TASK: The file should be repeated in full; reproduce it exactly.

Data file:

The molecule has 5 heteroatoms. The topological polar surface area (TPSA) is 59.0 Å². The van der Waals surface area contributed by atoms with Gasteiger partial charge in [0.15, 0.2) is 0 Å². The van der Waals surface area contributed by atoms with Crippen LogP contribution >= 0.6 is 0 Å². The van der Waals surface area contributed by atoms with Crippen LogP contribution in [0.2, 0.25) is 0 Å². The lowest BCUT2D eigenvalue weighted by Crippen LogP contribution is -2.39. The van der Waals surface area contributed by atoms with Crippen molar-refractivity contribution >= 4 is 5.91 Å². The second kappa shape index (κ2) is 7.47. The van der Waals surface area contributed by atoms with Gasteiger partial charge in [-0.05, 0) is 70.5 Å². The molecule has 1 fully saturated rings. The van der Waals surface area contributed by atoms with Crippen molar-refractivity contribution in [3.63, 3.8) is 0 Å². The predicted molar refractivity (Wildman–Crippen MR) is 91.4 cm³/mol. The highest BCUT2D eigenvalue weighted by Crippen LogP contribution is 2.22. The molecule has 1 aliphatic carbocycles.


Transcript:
The molecule has 5 heteroatoms. The topological polar surface area (TPSA) is 59.0 Å². The van der Waals surface area contributed by atoms with Gasteiger partial charge in [0.15, 0.2) is 0 Å². The van der Waals surface area contributed by atoms with Crippen LogP contribution >= 0.6 is 0 Å². The van der Waals surface area contributed by atoms with Crippen LogP contribution in [0.2, 0.25) is 0 Å². The lowest BCUT2D eigenvalue weighted by Crippen LogP contribution is -2.39. The van der Waals surface area contributed by atoms with Crippen molar-refractivity contribution >= 4 is 5.91 Å². The second kappa shape index (κ2) is 7.47. The van der Waals surface area contributed by atoms with Gasteiger partial charge in [-0.05, 0) is 70.5 Å². The molecule has 1 fully saturated rings. The van der Waals surface area contributed by atoms with Crippen molar-refractivity contribution in [3.63, 3.8) is 0 Å². The predicted molar refractivity (Wildman–Crippen MR) is 91.4 cm³/mol. The highest BCUT2D eigenvalue weighted by Crippen LogP contribution is 2.22. The molecule has 1 aliphatic carbocycles.